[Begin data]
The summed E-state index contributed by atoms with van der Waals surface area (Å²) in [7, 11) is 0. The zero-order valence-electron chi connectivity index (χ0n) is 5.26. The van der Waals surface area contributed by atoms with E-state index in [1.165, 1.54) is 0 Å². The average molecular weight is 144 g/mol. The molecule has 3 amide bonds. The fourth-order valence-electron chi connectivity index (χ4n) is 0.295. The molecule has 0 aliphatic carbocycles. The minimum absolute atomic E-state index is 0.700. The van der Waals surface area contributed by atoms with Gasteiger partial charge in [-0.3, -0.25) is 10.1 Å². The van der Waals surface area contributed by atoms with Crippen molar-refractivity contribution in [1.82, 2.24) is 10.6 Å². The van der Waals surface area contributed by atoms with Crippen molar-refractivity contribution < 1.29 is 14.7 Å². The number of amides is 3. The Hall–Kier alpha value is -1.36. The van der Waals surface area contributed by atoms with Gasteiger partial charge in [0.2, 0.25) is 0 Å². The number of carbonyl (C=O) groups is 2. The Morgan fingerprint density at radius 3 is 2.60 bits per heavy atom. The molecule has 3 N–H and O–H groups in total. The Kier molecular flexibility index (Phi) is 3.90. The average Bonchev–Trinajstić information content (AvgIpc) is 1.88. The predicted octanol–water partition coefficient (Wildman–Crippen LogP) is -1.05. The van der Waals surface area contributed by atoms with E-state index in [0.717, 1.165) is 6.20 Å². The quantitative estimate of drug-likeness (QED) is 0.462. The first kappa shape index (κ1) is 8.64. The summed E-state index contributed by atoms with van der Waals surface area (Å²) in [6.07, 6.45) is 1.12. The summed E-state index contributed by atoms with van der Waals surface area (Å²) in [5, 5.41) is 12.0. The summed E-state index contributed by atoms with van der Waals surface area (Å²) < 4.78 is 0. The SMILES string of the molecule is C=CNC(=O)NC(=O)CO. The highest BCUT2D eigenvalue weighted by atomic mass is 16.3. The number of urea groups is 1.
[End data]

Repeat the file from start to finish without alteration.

The summed E-state index contributed by atoms with van der Waals surface area (Å²) in [7, 11) is 0. The zero-order valence-electron chi connectivity index (χ0n) is 5.26. The van der Waals surface area contributed by atoms with E-state index in [1.165, 1.54) is 0 Å². The average molecular weight is 144 g/mol. The molecule has 3 amide bonds. The fourth-order valence-electron chi connectivity index (χ4n) is 0.295. The molecule has 0 aliphatic carbocycles. The minimum absolute atomic E-state index is 0.700. The van der Waals surface area contributed by atoms with Gasteiger partial charge in [-0.3, -0.25) is 10.1 Å². The van der Waals surface area contributed by atoms with Crippen molar-refractivity contribution in [1.82, 2.24) is 10.6 Å². The van der Waals surface area contributed by atoms with Crippen molar-refractivity contribution < 1.29 is 14.7 Å². The number of amides is 3. The Hall–Kier alpha value is -1.36. The van der Waals surface area contributed by atoms with Gasteiger partial charge in [0.2, 0.25) is 0 Å². The number of carbonyl (C=O) groups is 2. The Morgan fingerprint density at radius 3 is 2.60 bits per heavy atom. The molecule has 3 N–H and O–H groups in total. The Kier molecular flexibility index (Phi) is 3.90. The average Bonchev–Trinajstić information content (AvgIpc) is 1.88. The predicted octanol–water partition coefficient (Wildman–Crippen LogP) is -1.05. The van der Waals surface area contributed by atoms with E-state index in [0.717, 1.165) is 6.20 Å². The quantitative estimate of drug-likeness (QED) is 0.462. The first kappa shape index (κ1) is 8.64. The summed E-state index contributed by atoms with van der Waals surface area (Å²) in [6.07, 6.45) is 1.12. The summed E-state index contributed by atoms with van der Waals surface area (Å²) in [5, 5.41) is 12.0. The summed E-state index contributed by atoms with van der Waals surface area (Å²) < 4.78 is 0. The SMILES string of the molecule is C=CNC(=O)NC(=O)CO. The highest BCUT2D eigenvalue weighted by atomic mass is 16.3. The number of urea groups is 1.